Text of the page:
In Wake of Meningitis Outbreak, Senator Calls for New FDA Authority to Regulate
Posted 08 October 2012 | By
In the wake of a widespread outbreak of meningitis, at least one US senator is calling for new authority to be given to the US Food and Drug Administration (FDA) to make its authority to oversee compounding pharmacies clearer and more robust.
In remarks reported by CBS New York, Sen. Richard Blumenthal (D-CT) said he remained concerned that FDA did not have sufficient authority to investigate compounders.
"We need to bolster the authority of the FDA and make sure it uses its existing authority more strenuously and stringently to stop the contamination of products at these compounding pharmacies by stronger oversight, inspection, regulation if necessary," Blumenthal said.
The New England Compounding Center (NECC) is reportedly the source of a burgeoning meningitis outbreak that has sickened dozens and killed at least seven people who were injected with a steroid manufactured at NECC's Massachusetts-based facility. The firm was previously the recipient of a warning letter from FDA in 2006 alleging the company manufactured unapproved pharmaceutical products.
The 2006 letter highlights many of the same issues now under the scrutiny of Blumenthal and other industry observers. For instance, FDA goes to unusual lengths to establish its jurisdiction over NECC, noting its historical use of enforcement discretion to not take action against compounding pharmacies. The letter also mentions that FDA's inspection was conducted alongside the Massachusetts Board of Pharmacy-a rarity not often seen in FDA's warning letters.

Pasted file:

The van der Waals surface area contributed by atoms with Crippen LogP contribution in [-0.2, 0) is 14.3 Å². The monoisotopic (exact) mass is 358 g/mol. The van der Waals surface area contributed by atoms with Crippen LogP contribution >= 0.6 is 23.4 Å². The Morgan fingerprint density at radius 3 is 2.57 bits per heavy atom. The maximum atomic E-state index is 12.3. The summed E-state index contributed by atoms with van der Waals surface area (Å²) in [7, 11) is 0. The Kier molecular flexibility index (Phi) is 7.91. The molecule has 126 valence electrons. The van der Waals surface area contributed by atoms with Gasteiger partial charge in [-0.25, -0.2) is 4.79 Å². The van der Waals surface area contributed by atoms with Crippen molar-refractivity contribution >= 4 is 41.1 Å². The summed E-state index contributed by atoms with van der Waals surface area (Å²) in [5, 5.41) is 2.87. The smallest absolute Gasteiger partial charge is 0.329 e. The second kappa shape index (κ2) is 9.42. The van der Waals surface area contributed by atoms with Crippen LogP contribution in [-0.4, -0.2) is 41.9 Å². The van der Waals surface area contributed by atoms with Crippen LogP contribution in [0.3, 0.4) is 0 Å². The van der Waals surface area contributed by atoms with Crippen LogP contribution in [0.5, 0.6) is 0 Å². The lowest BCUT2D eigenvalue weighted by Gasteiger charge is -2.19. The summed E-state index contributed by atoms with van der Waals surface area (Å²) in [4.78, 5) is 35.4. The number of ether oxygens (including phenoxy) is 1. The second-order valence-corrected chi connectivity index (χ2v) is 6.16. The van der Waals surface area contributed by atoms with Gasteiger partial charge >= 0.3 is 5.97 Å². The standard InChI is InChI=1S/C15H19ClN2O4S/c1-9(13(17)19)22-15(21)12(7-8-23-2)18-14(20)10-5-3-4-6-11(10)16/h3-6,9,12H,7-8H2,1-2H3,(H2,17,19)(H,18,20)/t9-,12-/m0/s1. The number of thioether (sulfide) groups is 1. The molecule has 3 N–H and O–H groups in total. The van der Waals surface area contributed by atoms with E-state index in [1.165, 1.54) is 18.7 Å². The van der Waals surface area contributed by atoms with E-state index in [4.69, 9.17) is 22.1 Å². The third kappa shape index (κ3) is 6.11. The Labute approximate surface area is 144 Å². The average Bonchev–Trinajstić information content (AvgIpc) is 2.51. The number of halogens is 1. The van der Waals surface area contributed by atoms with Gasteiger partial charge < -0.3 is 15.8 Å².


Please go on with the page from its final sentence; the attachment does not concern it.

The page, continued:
While Blumenthal didn't mention the previous warnings against NECC in his remarks-or the company's subsequent consent decree-he noted that, "This incident ought to be a clear alarm, a wake-up call that compounding pharmacies pose a potentially dangerous, even deadly source of disease if they are not properly regulated."
The "regulatory black hole" in which compounding pharmacies exist ought to be closed, added Blumenthal, formerly Connecticut's attorney general and now a member of the Senate's powerful Committee on the Judiciary.
The debate about exactly how those regulatory loopholes should be closed-or if they should-is likely to be kept on hold until after the presidential election. Congress is currently out of formal session until 12 November 2012, at which time it will be preoccupied with addressing a number of substantial issues. Chief among those issues is likely to be a series of massive budget cuts known as budget sequestration set to come into effect on 2 January 2012.